Arts & Entertainment Editor
In Rachel Yoder’s debut novel, “Nightbitch,” the unnamed protagonist is used to feeling invisible: a middle-class, middle-aged mother, she’s exhausted, raising her toddler alone in the suburbs. Her husband is never home, trotting off on work trips that last for weeks. Her bitterness is unspeakable. She misses her career. She’s tired of taking her son to Book Babies.
The resentment is too much to handle until she begins to turn into — a dog? Inexplicably, she looks into the mirror and finds her canines sharper and her eyebrows furrier. She begins dreaming of raw meat, wagging her tail, sinking her teeth in something, and rolling around in the backyard mud. Why not? With nothing else to look forward to, why wouldn’t she want to be a dog?
Her transformation from stay-at-home mom into Nightbitch — the word she uses to describe her dog state — is slow, bizarre, and utterly fascinating to witness. While the concept of animal transformation is nothing new (think of Kafka’s “Metamorphosis” or the 2008 “Twilight” franchise), Yoder’s decision to portray it within the context of motherhood is startlingly unique, bringing a feminist perspective to the trope. “Mother” evokes warmth and cleanliness — not blood or dirt or gore — and that’s exactly the point. More than anything, “Nightbitch” is a book of opposites, of unsaid truths. Yoder forces readers to look at womanhood not for what it’s stereotyped to be, but for what we’re afraid to admit about it: the financial subjugation. The loss of one’s identity. And above all, the suffering those experiences entail.
That is the sad beauty of the novel: Yoder is brutally honest about the female experience. Nightbitch isn’t what we would call a “strong” female character — she’s dependent on her husband and deeply passive about her life — but in lieu, she offers readers a complexity and vulnerability that feels very real. She misses her husband, and at the same time, hates him for never being there. She loves her son, yet looks back wistfully at her pre-baby years, her pre-baby body.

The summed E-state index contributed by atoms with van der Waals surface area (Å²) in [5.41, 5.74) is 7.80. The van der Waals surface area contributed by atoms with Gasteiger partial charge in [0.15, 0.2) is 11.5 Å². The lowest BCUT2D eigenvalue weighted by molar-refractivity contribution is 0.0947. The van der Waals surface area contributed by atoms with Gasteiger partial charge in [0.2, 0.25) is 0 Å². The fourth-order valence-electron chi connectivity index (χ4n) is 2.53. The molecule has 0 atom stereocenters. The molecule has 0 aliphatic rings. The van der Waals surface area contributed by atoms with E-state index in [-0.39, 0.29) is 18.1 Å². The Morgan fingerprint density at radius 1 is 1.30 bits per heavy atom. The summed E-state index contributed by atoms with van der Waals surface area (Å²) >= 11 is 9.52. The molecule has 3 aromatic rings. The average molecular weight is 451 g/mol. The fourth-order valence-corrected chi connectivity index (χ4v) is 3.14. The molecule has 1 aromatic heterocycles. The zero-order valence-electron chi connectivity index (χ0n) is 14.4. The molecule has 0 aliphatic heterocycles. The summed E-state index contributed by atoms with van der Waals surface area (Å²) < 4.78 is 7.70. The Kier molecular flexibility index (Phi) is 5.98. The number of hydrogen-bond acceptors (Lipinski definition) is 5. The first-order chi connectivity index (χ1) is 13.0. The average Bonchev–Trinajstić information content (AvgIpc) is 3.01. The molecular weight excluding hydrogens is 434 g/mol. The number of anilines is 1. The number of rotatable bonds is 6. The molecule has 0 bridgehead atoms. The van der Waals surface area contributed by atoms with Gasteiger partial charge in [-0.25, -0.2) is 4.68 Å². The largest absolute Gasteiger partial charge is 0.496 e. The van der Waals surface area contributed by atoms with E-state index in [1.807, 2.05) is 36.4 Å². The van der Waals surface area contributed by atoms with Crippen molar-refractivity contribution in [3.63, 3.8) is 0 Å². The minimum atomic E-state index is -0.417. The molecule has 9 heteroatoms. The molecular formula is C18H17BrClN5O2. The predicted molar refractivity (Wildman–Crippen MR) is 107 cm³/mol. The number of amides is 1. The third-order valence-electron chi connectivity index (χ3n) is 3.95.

The analogy makes a fascinating social critique, winning major points for creativity as well as style. “I am interested in longing, in longing so deep it threatens to splinter a person apart,” Nightbitch writes in a letter, one of the book’s most memorable passages. Yoder’s writing is absolutely beautiful, balancing contradictions in itself: whimsical yet heavy-hearted, blunt, yet cryptic. “I am interested in a profound longing for an unknown existence, or for a better life, without any specifics of what that life would look like.” Every page is rich with feeling. As she denigrates into her animal self, Nightbitch’s languid descriptions have a way of speaking to the freedom everyone wants in life — irrespective of gender.
A book you can read again and still feel like it’s beyond you, “Nightbitch” admittedly feels long, despite being under 300 pages. Although its language and subject matter are endlessly captivating, readers can sense Yoder’s ambition as the novel progresses, which feels like it’s trying to tackle too much. Nightbitch is a dog, but at the same time, represents so much more: a façade, an unfulfilled expectation, the selfishness that keeps a person alive. There’s so much material it feels impossible to intellectualize it all — only to listen and relate.
Thought-provoking and one-of-a-kind, “Nightbitch” warrants a read, and then a second read. (At least, I’ll be reading it again.)